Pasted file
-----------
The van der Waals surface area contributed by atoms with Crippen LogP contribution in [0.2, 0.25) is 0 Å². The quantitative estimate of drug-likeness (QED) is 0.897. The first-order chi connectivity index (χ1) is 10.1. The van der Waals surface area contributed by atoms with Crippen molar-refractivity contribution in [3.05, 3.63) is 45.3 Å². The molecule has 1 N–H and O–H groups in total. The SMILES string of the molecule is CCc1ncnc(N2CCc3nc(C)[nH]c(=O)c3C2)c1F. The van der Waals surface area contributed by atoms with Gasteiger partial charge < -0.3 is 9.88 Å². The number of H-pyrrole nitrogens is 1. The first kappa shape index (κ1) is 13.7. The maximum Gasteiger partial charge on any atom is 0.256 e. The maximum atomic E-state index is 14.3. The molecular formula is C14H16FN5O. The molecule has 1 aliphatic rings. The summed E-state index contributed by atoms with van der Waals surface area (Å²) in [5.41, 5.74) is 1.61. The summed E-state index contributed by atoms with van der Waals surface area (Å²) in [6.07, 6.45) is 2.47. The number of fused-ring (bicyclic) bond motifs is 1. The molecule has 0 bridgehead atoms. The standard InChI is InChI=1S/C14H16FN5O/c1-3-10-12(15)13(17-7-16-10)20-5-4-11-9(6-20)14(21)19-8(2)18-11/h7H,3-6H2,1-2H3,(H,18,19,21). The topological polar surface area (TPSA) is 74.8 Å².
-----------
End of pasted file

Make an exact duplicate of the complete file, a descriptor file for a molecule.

The van der Waals surface area contributed by atoms with Crippen LogP contribution in [0.2, 0.25) is 0 Å². The quantitative estimate of drug-likeness (QED) is 0.897. The first-order chi connectivity index (χ1) is 10.1. The van der Waals surface area contributed by atoms with Crippen molar-refractivity contribution in [3.05, 3.63) is 45.3 Å². The molecule has 1 N–H and O–H groups in total. The SMILES string of the molecule is CCc1ncnc(N2CCc3nc(C)[nH]c(=O)c3C2)c1F. The van der Waals surface area contributed by atoms with Gasteiger partial charge < -0.3 is 9.88 Å². The number of H-pyrrole nitrogens is 1. The first kappa shape index (κ1) is 13.7. The maximum Gasteiger partial charge on any atom is 0.256 e. The maximum atomic E-state index is 14.3. The molecular formula is C14H16FN5O. The molecule has 1 aliphatic rings. The summed E-state index contributed by atoms with van der Waals surface area (Å²) in [5.41, 5.74) is 1.61. The summed E-state index contributed by atoms with van der Waals surface area (Å²) in [6.07, 6.45) is 2.47. The number of fused-ring (bicyclic) bond motifs is 1. The molecule has 0 bridgehead atoms. The standard InChI is InChI=1S/C14H16FN5O/c1-3-10-12(15)13(17-7-16-10)20-5-4-11-9(6-20)14(21)19-8(2)18-11/h7H,3-6H2,1-2H3,(H,18,19,21). The topological polar surface area (TPSA) is 74.8 Å².